WASHINGTON • A device, possibly an unmanned aerial drone, was found on the White House grounds during the middle of the night while President Barack Obama and the first lady were in India, but his spokesman said Monday that it posed no threat.
It was unclear whether their daughters, Sasha and Malia, were at home at the time of the incident with their grandmother, Marian Robinson, who also lives at the White House. The White House had said before the president’s trip that the daughters would remain in Washington so not to miss school.
WASHINGTON (AP) — There have been 143 security breaches or attempted breaches at facilities secured by the Secret Service in the last 10 years, according to a lengthy House Oversight and Government Reform Committee report critical of the agency released early Thursday.
Two U.S. Secret Service officers are under investigation and have been removed from President Barack Obama’s detail following allegations of misconduct, according to The Washington Post.
The allegations do not appear to involve a direct breach of Obama’s security, but rather sexually-related misconduct, recalling previous scandals that have cast a spotlight on the service and its traditionally male-dominated culture.
WASHINGTON — The White House Thursday defended its review of allegations that a volunteer with the president’s advance team spent a night with a prostitute in Colombia during preparations for a 2012 summit.
A White House spokesman, Eric Schultz, said that former White House Counsel Kathryn Ruemmler reviewed the events in “an impressive, thoughtful and thorough way” and found no wrongdoing by the volunteer. She “looked at these allegations and found there was nothing to them,” he said.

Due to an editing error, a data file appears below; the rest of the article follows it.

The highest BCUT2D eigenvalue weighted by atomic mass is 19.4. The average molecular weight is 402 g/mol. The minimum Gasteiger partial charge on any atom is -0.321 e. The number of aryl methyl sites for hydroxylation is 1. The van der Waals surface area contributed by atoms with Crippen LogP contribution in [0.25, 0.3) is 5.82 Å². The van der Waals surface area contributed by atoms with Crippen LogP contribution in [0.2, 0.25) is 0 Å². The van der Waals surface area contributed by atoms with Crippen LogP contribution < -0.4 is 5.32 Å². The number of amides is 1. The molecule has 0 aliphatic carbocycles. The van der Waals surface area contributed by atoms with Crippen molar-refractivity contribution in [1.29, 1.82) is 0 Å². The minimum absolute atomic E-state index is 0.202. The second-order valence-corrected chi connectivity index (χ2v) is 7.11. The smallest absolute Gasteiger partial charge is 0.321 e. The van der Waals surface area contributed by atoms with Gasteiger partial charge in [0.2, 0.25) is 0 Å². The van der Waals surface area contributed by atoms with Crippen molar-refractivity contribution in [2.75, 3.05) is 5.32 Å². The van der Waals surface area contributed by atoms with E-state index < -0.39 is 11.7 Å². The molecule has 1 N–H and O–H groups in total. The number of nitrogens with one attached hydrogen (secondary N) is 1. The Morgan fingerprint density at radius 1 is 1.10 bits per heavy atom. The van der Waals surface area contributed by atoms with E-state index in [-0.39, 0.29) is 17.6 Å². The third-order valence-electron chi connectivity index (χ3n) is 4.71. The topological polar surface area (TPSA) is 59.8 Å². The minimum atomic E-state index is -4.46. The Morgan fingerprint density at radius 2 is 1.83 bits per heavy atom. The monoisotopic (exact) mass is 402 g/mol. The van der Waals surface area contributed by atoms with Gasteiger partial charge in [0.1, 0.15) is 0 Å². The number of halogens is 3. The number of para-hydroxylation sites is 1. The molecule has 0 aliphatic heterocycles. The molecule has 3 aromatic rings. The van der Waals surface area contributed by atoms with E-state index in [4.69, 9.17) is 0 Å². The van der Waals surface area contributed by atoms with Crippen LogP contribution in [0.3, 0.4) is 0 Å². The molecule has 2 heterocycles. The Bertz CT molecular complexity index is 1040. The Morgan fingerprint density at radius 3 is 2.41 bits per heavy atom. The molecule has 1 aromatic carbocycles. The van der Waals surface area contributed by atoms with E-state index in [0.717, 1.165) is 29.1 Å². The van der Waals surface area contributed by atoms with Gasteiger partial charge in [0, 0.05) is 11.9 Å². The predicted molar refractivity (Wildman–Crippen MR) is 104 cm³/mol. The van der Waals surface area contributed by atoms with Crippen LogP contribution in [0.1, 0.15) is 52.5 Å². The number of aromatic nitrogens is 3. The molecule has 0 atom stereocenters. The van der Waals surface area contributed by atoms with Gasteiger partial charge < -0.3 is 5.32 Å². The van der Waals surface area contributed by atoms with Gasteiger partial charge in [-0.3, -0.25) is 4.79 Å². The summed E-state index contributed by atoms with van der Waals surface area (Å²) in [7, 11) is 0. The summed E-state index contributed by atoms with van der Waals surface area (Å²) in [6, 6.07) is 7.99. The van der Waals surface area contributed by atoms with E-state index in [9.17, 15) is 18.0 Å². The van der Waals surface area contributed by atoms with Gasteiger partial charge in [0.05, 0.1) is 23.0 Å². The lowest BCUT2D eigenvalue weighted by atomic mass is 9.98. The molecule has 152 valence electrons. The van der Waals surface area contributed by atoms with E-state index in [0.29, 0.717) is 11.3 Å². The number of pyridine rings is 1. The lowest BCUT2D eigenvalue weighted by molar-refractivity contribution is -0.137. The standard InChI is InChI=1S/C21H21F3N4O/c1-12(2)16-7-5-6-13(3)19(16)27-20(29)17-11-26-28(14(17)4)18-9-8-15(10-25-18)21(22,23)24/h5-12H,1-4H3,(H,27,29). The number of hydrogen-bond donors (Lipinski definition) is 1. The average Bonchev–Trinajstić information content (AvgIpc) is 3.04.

WASHINGTON — The Secret Service sent three agents home from the Netherlands just before President Barack Obama’s arrival after one agent was found inebriated in an Amsterdam hotel.
The three agents were benched Sunday for “disciplinary reasons,” said Secret Service spokesman Ed Donovan, declining to elaborate. Donovan said the incident was prior to Obama’s arrival Monday in the country and did not compromise the president’s security in any way.
Just when we thought the absurdity that marks every single day of Obama's reign could not possibly be surpassed, we learned that 4 hours (3 hours and 47 minutes to be precise) after the US president vowed to sign a new law banning bulk data collection by the NSA (named, for purely grotesque reasons, the "USA Freedom Act"), the Obama administration asked the secret Fisa surveillance court to ignore a federal court that found bulk surveillance illegal and to once again grant the National Security Agency the power to collect the phone records of millions of Americans for six m
WASHINGTON — President Barack Obama made clear Friday that he has no intention of stopping the daily collection of phone records from millions of Americans, but his administration promised more oversight of how such programs are carried out.
Obama held a news conference to try to quell anger over a spying program that has been kept secret for years and that the administration falsely denied ever existed.